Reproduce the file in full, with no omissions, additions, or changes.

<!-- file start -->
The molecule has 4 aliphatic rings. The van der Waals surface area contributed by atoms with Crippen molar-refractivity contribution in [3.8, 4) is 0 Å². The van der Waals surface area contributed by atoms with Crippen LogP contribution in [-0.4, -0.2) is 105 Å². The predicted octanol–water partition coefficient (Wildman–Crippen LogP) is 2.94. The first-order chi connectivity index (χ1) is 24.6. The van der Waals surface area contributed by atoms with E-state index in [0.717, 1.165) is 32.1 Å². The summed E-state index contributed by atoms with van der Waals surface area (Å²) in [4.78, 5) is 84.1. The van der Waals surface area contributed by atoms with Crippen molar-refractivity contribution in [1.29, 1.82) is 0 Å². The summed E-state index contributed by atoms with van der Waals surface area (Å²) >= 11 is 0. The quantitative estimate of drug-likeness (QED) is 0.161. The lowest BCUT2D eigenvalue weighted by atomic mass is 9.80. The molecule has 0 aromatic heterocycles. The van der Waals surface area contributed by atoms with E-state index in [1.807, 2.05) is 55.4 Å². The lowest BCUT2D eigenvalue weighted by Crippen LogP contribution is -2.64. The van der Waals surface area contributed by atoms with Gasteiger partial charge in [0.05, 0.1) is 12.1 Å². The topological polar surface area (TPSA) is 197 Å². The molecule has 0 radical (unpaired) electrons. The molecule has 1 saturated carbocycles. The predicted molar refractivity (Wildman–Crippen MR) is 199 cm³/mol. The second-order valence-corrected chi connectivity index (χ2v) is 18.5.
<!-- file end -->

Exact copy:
The molecule has 4 aliphatic rings. The van der Waals surface area contributed by atoms with Crippen molar-refractivity contribution in [3.8, 4) is 0 Å². The van der Waals surface area contributed by atoms with Crippen LogP contribution in [-0.4, -0.2) is 105 Å². The predicted octanol–water partition coefficient (Wildman–Crippen LogP) is 2.94. The first-order chi connectivity index (χ1) is 24.6. The van der Waals surface area contributed by atoms with E-state index in [0.717, 1.165) is 32.1 Å². The summed E-state index contributed by atoms with van der Waals surface area (Å²) in [4.78, 5) is 84.1. The van der Waals surface area contributed by atoms with Crippen molar-refractivity contribution in [1.29, 1.82) is 0 Å². The summed E-state index contributed by atoms with van der Waals surface area (Å²) >= 11 is 0. The quantitative estimate of drug-likeness (QED) is 0.161. The lowest BCUT2D eigenvalue weighted by atomic mass is 9.80. The molecule has 0 aromatic heterocycles. The van der Waals surface area contributed by atoms with E-state index in [1.807, 2.05) is 55.4 Å². The lowest BCUT2D eigenvalue weighted by Crippen LogP contribution is -2.64. The van der Waals surface area contributed by atoms with Gasteiger partial charge in [0.05, 0.1) is 12.1 Å². The topological polar surface area (TPSA) is 197 Å². The molecule has 0 radical (unpaired) electrons. The molecule has 1 saturated carbocycles. The predicted molar refractivity (Wildman–Crippen MR) is 199 cm³/mol. The second-order valence-corrected chi connectivity index (χ2v) is 18.5.